5 July 2009

How to use video to study body language, verbal and non-verbal communication

If you've been following the recent debate about some of the more outrageous claims about non-verbal behaviour and body languge (e.g. HERE and HERE), you may have been wondering why I think that so much research in this area falls short of the methodological constraints associated with the approach of conversation analysis.

There’s a long version, that has to do with the theoretical debates taking place within sociology during the 1960s–70s that I certainly don’t intend to get into here.

There’s also a much shorter version that has to do with the way conversation analysis offered a viable alternative for any researcher with doubts about sociology’s heavy reliance on surveys and official statistics, psychology’s equally heavy reliance on artificially contrived experiments and linguistics’s use of invented examples, and/or denying that there’s any point at all in looking at how language actually works (e.g. Chomsky).

What conversation analysts did was to move away from the previously dominant hypothetico-deductive model of science towards a much more inductive alternative of the kind that had given birth to ethology in biology/zoology.

This was made possible by what I believe will eventually recognised as having been as important for our understanding of talk and interaction as the invention of the telescope had been for understanding astronomy: by the late 1960s, high quality audio and video recording technology meant that anyone could record real everyday talk, put it under the microscope and study it at a level of detail that had never before been possible. And the first people to do so were the founders of conversation analysis.

When I wrote Our Masters’ Voices (1984), I was aiming at more general readership than the professional academic community of sociologists, psychologists and linguists. But I still thought it necessary to say at least something about the observational methodology that had made the findings possible.

The most important elements of this approach to observation were that (a) the researcher’s claims are severely constrained by what’s there in the empirical data (so you can’t just speculate, say whatever you like or make it up), and (b) any claims that you do make can be checked out by anyone else who has access to the same data (which is about as powerful a form of verification as there is anywhere else in the social and behavioural sciences).

The following refers to speeches because that's what the book was about, But I still believe, as I did then, that the methodology can be used to study pretty well any data on human interaction and communication that’s been recorded on audio or video tape:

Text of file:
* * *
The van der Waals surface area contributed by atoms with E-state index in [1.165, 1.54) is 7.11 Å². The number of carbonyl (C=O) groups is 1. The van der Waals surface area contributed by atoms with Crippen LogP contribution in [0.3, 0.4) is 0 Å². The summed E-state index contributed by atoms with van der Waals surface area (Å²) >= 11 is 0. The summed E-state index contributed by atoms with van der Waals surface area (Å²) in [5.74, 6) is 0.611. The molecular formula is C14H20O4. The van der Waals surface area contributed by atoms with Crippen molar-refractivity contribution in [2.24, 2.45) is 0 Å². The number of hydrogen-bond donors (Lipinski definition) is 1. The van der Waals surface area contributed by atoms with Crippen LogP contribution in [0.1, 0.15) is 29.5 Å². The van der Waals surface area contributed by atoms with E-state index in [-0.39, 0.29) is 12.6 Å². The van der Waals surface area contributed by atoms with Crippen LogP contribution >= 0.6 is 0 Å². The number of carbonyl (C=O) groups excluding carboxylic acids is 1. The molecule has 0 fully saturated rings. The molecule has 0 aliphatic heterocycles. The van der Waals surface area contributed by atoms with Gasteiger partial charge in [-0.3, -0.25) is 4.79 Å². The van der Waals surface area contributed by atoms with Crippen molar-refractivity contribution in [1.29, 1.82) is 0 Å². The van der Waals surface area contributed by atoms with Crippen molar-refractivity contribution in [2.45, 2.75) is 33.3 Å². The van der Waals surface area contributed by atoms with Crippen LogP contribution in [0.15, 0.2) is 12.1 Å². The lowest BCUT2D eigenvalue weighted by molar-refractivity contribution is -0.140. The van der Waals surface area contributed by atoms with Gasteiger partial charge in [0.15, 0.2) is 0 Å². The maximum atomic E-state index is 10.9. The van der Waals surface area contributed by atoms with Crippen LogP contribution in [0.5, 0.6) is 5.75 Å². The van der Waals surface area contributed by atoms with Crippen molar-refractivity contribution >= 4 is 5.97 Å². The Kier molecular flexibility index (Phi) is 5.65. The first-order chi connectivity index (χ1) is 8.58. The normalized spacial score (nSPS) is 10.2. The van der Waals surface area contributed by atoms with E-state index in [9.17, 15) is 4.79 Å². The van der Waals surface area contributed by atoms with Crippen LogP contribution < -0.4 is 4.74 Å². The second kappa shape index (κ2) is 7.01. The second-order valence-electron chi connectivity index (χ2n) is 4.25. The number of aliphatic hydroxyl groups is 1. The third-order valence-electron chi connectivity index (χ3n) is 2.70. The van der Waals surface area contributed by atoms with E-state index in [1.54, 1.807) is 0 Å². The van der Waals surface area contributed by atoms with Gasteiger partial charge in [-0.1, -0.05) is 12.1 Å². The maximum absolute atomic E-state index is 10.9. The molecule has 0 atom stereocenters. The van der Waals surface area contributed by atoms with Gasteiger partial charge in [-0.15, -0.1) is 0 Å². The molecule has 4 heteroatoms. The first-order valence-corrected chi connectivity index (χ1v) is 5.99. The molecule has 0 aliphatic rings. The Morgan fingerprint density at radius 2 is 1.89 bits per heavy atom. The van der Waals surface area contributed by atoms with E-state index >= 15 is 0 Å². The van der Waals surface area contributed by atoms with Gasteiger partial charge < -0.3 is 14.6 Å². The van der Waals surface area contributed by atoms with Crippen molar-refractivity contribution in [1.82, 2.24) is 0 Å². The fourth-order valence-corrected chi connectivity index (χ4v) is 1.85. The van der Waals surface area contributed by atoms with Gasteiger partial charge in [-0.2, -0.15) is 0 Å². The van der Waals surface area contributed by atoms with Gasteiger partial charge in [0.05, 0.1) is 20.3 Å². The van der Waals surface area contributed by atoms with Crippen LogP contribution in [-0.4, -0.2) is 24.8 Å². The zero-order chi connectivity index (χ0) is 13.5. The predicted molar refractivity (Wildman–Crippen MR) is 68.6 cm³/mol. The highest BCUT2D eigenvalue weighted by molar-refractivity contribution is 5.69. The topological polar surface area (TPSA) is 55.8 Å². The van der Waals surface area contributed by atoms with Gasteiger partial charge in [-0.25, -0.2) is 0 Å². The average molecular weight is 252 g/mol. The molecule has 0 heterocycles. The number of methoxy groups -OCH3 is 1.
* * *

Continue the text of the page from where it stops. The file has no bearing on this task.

Once a speech has been recorded, it can be studied with all the advantages that television viewers of an action replay of a sporting incident have over those who actually saw it happening live. Unlike them, television viewers get a chance to look at it again and again. Finer points that may have been missed the first time around are brought into sharper focus as the action is replayed, slowed down, or frozen for even closer inspection.

While footballers and spectators may know who scored a goal, they often have no more than a vague impression of the events leading up to it. By contrast, viewers of the action-replay can track the sequence as it unfolds and see exactly how the different actions were organised and combined to produce the goal. They are therefore in a far better position to understand how a particular move worked than those who saw it only once.

All this applies equally to the study of any other form of human behaviour that can be preserved on video tape, including the behaviour of politicians. If, for example, the saying of something which results in applause is to the orator what scoring a goal is to a footballer, then action replays can be put to work in a similar way by looking to see how the words, gestures and other bodily movements combined together to produce the desired response.

Another well known feature of the action replay is also crucially important for the way the observations can be read and evaluated. Replays of sporting incidents are almost always accompanied by more commentary from the commentator(s) on the events we are seeing again, the object of the exercise being to supply a more detailed and informed analysis.

But viewers can also see the sequence of events just as well for themselves, and are therefore in a position to draw their own conclusions about what actually happened. This means that they can also judge the adequacy or otherwise of the commentator's description and analysis.

If the commentator’s claims about how the event occurred are out of line with what the viewers saw, the television company's switchboards will be jammed within minutes. And, if a sports commentator persists in making excessively personal, subjective or eccentric observations about what he (and everyone else) is seeing, he’s unlikely to hold down his job for very long.

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